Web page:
Dead Gentlemen Productions has put together a film with amazing production values considering their budget. Anyone that has ever played any role-playing game, particularly any fantasy RPG (they play Dungeons and Dragons in the movie) will LOVE this movie. Brilliant performances all around–especially with regards to the dual nature of the principles, playing their players and their characters. Anyone who has ever filmed or acted in a student film will appreciate the amount of work and love they put into this project. This movie (and its prequel) is to fantasy movies and role-playing games what Blazing Saddles is to westerns–parody of the highest order. I only have a couple minor complaints about the movie itself, none of which will prevent me from buying the DVD as soon as it’s available (only 6 more weeks–I’m counting the days): 1. When Lodge is talking to Joanna about joining the gaming group, he hands her a copy of the Dungeons and Dragons Players Handbook and says “this will tell you everything you need to know.” The camera hovers too long on a shot of the book, and the moment really seemed like a commercial.2. The jokes are hilarious, but they seem unevenly spread throughout the movie. The last third of the movie, after the almost continuous barrage of visual and verbal humor preceding it, slows down a bit, as if the narrative was catching up with the jokes. Odd, but Blazing Saddles always struck me that way as well. . . and I love that movie, too.One of the narrative strengths of the story is the unresolved nature of the romantic subplot. Will Joanna become the GM’s girlfriend? Will she go back to Cass? Or will the three maintain a platonic friendship, deepened by the camaraderie of role-playing? (Yes that sounds sappy, but there are a couple of saccharine moments, particularly when Cass and Lodge “make up” at the end.) But the movie spans one week: in terms of human relationships, those questions could not be answered in a week. The fact that the characters’ relationships are left undefined strikes me as better than the more classical choices you see in most movies, like the girl gets her prince and they move into the castle, or the prince sinks into the North Atlantic after three trite, tedious, and predictable hours. The writers really seem to have a grasp of the psychology of the characters, and you can see the characters (both the gamers and the player’s characters) change over the course of the movie, but not suddenly, and not unbelievably. I would love to hear more wisdom from Brother Silence. “The man who stands out in darkness is. . . fluorescent.”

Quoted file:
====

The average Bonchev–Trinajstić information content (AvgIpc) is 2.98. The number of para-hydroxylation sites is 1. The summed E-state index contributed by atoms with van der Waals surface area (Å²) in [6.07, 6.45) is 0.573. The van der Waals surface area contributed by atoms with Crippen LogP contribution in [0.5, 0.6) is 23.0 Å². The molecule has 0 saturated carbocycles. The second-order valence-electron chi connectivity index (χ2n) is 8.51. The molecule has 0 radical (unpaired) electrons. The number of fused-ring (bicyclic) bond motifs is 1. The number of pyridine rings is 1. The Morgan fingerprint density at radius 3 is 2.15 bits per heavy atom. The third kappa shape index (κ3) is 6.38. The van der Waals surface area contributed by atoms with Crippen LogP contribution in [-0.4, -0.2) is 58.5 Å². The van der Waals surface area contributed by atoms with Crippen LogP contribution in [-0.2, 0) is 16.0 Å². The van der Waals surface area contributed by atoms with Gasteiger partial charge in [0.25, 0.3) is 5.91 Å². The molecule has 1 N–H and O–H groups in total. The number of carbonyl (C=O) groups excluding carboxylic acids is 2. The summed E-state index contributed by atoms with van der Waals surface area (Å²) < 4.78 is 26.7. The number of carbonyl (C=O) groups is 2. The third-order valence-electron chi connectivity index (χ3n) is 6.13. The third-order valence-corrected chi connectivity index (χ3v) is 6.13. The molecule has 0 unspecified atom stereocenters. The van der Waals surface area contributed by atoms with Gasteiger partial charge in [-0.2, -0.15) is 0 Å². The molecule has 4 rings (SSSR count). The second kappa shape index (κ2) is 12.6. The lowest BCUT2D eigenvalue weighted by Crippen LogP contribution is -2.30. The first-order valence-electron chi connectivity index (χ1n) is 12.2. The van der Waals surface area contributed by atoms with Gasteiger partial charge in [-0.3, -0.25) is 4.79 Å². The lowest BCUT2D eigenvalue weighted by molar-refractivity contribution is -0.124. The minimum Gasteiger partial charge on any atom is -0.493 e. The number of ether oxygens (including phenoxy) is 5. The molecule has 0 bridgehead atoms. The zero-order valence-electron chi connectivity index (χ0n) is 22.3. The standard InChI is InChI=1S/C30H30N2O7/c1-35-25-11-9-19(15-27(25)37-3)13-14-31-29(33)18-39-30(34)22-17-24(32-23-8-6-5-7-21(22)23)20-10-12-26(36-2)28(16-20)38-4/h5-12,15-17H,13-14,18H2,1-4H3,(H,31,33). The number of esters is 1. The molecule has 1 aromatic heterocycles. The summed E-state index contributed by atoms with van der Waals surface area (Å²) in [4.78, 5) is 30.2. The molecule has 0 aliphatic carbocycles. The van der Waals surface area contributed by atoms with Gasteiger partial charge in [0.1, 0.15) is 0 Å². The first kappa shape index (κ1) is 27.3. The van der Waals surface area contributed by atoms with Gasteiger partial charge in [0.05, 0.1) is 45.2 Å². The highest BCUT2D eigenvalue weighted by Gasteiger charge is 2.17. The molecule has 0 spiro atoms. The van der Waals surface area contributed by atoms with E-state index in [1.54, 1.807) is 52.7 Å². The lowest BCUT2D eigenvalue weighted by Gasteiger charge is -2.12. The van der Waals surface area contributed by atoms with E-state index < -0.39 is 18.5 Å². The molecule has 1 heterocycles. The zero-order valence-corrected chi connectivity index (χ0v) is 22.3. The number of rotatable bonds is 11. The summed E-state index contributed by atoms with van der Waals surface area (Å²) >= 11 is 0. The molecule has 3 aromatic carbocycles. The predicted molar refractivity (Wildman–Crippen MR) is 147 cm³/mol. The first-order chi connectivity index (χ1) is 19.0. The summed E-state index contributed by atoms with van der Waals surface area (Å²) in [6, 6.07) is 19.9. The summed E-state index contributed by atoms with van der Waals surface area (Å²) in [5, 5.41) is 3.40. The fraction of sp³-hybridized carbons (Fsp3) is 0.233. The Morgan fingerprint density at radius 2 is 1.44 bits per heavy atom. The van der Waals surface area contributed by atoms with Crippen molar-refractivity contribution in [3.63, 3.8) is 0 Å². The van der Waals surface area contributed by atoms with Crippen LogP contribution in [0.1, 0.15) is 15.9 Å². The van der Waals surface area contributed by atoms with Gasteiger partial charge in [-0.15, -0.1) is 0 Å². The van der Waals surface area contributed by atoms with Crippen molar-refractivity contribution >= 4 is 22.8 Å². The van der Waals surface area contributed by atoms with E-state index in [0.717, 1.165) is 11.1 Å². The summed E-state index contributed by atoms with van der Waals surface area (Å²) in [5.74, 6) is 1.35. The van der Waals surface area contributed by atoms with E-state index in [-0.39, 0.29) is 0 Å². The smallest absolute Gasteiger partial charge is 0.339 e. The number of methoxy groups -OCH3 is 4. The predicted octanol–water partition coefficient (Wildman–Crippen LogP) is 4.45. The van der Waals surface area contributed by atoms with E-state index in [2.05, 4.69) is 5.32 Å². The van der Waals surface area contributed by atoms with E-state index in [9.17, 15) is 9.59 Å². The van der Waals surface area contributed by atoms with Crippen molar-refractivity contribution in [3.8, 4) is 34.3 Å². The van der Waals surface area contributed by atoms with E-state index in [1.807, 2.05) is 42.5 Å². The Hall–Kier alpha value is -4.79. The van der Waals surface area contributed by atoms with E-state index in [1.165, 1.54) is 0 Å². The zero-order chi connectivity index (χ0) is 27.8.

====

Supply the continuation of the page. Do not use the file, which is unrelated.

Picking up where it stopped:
• davi-da-conceicao
    davi da conceicao

    I’m new to gaming, but I would have started MUCH sooner if this film had been around! I caught it at Gen Con last year (a trip made only as a favor to my husband) and LOVED it! Even to a non-gamer like I was at the time, it’s funny and accessible–so much so that I finally relented and started sitting in on my husband’s gaming group.I don’t want to give away any plot details, but if you’re a gamer, you NEED to see this film–and if you’re not, you’re going to have a great time despite yourself. There are certainly “in” jokes, but the vast majority of the film is accessible to anyone.My only complaints: wish it were longer and wish it were available on DVD. Soon, perhaps?…

  • mariam-vasaze
    mariam vasaze

    I was laughing so hard most of the time I had people glaring at me because they couldn’t hear over my laughter. I literally fell out of my seat at a specific point.I’m a Bartender and Bouncer for a living in the Real world (note my use of the term Real world, sadly it always has to come first), and whenever I tell someone I play RPG’s, it’s usually followed by one of two questions: 1. What, like D&D? I played that back in Junior High.2. Really? I’ve been looking or a group forever! Have room for another? Very rarely do people not know what D&D and Gaming are.That having been said almost every person who watches this movie can get something out of it. Even if you aren’t a Gamer, chances are there is something in your life you “Geek Out” about that can be made fun of in a light hearted way, and that alone means you can relate to the hijinx in this flick. It’s just light hearted happiness in an hour and a half.

  • ellen-maenpaa
    ellen maenpaa

    This film is so wonderful it captures the gaming life. I laughed so hard while watching this. The movie is about a gaming group that have a hard time with a campaign that their dungeon master came up with. The movie switches from the real world and the gaming world as they play the campaign it shows them in the gaming world as their character, and then switches back to the real world when they are not playing. The campaign is the basis for a module that the dungeon master, Lodge, is writing. The problem is Lodge can’t finish his module because the characters can’t finish the campaign. They are more for killing and looting instead of role playing. Lodge wants them to role play through the campaign something they have never done before. They decide to bring in some extra help so they bring a,wait for it, girl in to play. Lodge also makes a npc, a non player character, a paladin,who can not witness or do wrong, to play. The film is how they do all this and more I don’t want to spoil any of the film so I won’t say any more. This movie may not be a big budget film the acting may not be Oscar worthy but if you are into gaming or into dungeons and dragons then definitely watch it. They had a lot of fun making this film and it shows I am not going to bash on it for any movie problems such as continuity or any thing it was a low budget film that is just fun. There is some slap stick comedy which I enjoy and some damn good writing in my opinion. So if you want a fun film try it .